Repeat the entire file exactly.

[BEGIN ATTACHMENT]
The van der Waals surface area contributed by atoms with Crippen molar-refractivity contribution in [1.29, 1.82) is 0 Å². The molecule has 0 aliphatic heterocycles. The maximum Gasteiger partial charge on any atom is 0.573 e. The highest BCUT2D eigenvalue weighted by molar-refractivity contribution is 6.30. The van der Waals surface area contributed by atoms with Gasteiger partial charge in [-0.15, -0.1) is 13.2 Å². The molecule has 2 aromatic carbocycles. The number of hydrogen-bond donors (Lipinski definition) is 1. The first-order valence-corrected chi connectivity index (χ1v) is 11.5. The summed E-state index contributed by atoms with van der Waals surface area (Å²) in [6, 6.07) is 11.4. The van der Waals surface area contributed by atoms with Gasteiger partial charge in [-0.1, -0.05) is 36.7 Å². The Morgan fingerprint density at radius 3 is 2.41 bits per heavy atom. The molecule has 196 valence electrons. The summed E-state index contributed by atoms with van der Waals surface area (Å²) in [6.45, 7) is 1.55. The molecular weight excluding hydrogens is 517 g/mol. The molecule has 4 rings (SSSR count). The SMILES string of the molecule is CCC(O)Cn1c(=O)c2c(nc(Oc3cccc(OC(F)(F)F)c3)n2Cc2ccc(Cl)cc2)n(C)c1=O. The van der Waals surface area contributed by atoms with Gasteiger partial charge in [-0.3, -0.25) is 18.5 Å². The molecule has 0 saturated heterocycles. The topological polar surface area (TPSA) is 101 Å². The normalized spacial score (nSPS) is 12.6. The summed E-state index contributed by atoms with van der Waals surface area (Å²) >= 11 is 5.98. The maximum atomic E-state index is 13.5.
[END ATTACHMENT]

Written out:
The van der Waals surface area contributed by atoms with Crippen molar-refractivity contribution in [1.29, 1.82) is 0 Å². The molecule has 0 aliphatic heterocycles. The maximum Gasteiger partial charge on any atom is 0.573 e. The highest BCUT2D eigenvalue weighted by molar-refractivity contribution is 6.30. The van der Waals surface area contributed by atoms with Gasteiger partial charge in [-0.15, -0.1) is 13.2 Å². The molecule has 2 aromatic carbocycles. The number of hydrogen-bond donors (Lipinski definition) is 1. The first-order valence-corrected chi connectivity index (χ1v) is 11.5. The summed E-state index contributed by atoms with van der Waals surface area (Å²) in [6, 6.07) is 11.4. The van der Waals surface area contributed by atoms with Gasteiger partial charge in [-0.1, -0.05) is 36.7 Å². The Morgan fingerprint density at radius 3 is 2.41 bits per heavy atom. The molecule has 196 valence electrons. The summed E-state index contributed by atoms with van der Waals surface area (Å²) in [6.45, 7) is 1.55. The molecular weight excluding hydrogens is 517 g/mol. The molecule has 4 rings (SSSR count). The SMILES string of the molecule is CCC(O)Cn1c(=O)c2c(nc(Oc3cccc(OC(F)(F)F)c3)n2Cc2ccc(Cl)cc2)n(C)c1=O. The van der Waals surface area contributed by atoms with Gasteiger partial charge in [-0.3, -0.25) is 18.5 Å². The molecule has 0 saturated heterocycles. The topological polar surface area (TPSA) is 101 Å². The normalized spacial score (nSPS) is 12.6. The summed E-state index contributed by atoms with van der Waals surface area (Å²) >= 11 is 5.98. The maximum atomic E-state index is 13.5.